This is going to be a short initial piece on the fascinating (and always brief) British election season now taking place across the Pond.
Nick Clegg of the Liberal Democratic Party, traditionally a relatively small third party in British politics, scored a media coup in the first American-stye TV debate held in Britain a few days ago, and has enjoyed a meteoric rise in the UK polls. Most observers have contended the big loser as a result is David Cameron, the leader of the Conservative Party (Tories), who had been ahead by double digits in the polls over the current Labour government headed by Prime Minister Gordon Brown (who now is in third place in the polls).
The problem with polling in Britain is that the outcome of the election in not by popular vote, but is determined by which party has the most seats in parliament. Thus, Cameron may be ahead in the polls, Clegg in second, and Brown in third, but Brown may win the election because his party wins the most seats.
Cameron is now responding by turning his attention to the Clegg challenge, pointing out to Britons that a vote for the Liberal Democrats may well return Brown and his party for five more years, something all polls (past and present) indicate that British voters do not want. Some American commentators are suggesting that Cameron is “panicking,” and that he is making political mistake. I’m no expert on British politics, but I could not disagree more with that criticism.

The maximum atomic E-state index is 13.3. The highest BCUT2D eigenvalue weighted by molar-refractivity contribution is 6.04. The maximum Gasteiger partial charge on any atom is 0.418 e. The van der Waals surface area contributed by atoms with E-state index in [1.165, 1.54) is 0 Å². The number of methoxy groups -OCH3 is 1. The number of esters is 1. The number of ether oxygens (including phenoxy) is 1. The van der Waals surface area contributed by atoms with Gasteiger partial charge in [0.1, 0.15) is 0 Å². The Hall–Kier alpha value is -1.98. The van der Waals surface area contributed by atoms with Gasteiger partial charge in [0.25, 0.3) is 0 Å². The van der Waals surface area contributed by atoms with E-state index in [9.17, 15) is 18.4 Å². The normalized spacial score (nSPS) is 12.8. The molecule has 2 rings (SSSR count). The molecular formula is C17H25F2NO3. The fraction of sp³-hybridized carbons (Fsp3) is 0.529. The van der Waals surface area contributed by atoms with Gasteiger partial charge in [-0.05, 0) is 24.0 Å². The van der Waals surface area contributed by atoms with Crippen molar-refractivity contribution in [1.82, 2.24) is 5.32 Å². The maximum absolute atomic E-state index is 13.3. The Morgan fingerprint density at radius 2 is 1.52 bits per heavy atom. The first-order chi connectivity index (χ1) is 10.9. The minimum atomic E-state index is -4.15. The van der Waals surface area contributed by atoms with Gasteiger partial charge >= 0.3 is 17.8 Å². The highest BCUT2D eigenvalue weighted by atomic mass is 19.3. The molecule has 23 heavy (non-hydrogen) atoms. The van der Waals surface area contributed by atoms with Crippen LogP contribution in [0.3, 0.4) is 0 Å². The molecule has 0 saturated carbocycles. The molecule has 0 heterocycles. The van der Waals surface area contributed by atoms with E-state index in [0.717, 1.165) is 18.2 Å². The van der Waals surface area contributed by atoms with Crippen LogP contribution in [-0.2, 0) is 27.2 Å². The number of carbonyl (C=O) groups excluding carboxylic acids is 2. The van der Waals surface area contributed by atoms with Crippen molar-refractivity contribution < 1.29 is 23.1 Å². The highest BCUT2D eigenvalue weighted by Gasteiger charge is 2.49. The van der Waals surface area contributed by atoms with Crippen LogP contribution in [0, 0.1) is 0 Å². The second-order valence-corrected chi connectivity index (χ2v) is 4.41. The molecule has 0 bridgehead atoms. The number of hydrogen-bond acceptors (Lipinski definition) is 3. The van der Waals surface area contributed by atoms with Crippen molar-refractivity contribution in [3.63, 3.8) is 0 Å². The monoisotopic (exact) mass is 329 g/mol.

The issue today in Great Britain is five more years of a Labour government or not. Clegg himself will now come under immense scrutiny, and reports indicate that has already begun with negative allegations about him. British voters will have to decide in the slightly more than two weeks left in the campaign if they want to waste their vote for a result they don’t want.
I’m going to write very soon a longer piece about why Americans need to pay attention to this contest, and why our relationship with the United Kingdom is as important, or even more so, than ever. Watch this space.